Digital Britain: The BBC will play a key role in delivering and promoting universal broadband - but Stephen Carter has insisted it is too early to say how much of the digital switchover surplus in the licence fee could fund the roll-out.

The BBC's role in the push towards universal broadband will encompass marketing, cross-promotion and provision of content to drive interest in taking up broadband.

It will also be asked to develop platforms with open standards available to all content providers and device manufacturers.

But the technology, communications and broadcasting minister questioned the £130m that has been identified as the likely surplus.

Although the figure was cited in Ofcom's conclusions to its second PSB review last week, Carter said he had heard “everything from zero pence to £380 million” in the course of his own inquiry.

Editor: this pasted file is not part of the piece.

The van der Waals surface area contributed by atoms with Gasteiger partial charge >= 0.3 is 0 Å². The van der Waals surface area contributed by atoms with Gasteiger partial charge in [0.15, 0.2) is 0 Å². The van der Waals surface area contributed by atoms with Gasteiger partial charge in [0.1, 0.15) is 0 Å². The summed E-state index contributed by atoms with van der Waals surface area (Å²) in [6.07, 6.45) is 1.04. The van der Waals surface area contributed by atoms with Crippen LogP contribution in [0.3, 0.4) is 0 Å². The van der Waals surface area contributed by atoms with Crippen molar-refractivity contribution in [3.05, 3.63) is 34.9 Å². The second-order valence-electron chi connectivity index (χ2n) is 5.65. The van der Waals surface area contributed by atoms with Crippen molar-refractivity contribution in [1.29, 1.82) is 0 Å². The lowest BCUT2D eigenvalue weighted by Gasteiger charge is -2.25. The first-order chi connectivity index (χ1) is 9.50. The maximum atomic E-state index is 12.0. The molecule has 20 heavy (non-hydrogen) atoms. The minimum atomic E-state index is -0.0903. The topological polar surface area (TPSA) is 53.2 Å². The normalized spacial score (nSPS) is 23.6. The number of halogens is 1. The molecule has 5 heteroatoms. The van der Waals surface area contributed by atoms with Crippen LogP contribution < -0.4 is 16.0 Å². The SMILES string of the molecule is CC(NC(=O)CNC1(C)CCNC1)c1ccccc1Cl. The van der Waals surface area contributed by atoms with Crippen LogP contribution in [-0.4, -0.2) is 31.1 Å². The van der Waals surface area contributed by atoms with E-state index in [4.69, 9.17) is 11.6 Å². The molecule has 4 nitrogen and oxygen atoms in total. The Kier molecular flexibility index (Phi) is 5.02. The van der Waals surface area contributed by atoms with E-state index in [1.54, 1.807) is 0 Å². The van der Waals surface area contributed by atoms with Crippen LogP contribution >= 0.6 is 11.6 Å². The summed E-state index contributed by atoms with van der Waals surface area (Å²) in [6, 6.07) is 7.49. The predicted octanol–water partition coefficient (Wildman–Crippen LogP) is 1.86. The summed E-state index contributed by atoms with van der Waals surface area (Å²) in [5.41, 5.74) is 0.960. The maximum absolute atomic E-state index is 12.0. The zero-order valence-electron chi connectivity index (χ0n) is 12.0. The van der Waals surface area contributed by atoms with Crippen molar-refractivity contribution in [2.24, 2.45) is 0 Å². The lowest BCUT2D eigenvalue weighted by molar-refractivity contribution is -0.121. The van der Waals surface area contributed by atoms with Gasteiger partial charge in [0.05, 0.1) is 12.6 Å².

He said that he would consider using the surplus for “other things” post-switchover, a possible hint that he could back Ofcom's suggestion of using it as a one-off payment to establish the proposed second PSB body.

However, he argued: “The debate about how to spend the money is significantly ahead of the progress. The successful completion of digital switchover is a long way from done.”

To date, the analogue signal has been switched off for 75,000 of the UK's 27 million homes.

Carter has set an “aspirational floor” of up to 2MBs broadband speed nationwide as the minimum for “credible and sustainable” access to video content, as PSBs continue to make more of their programmes available online.

He said there was no ceiling for broadband speed but that the target would be a base standard for the industry akin to the demands in place for utilities such as water and electricity.

He will also relax BT's commitment to provide universal telephony, which has been in place for 25 years, in recognition of the competitive market that has opened up in recent years.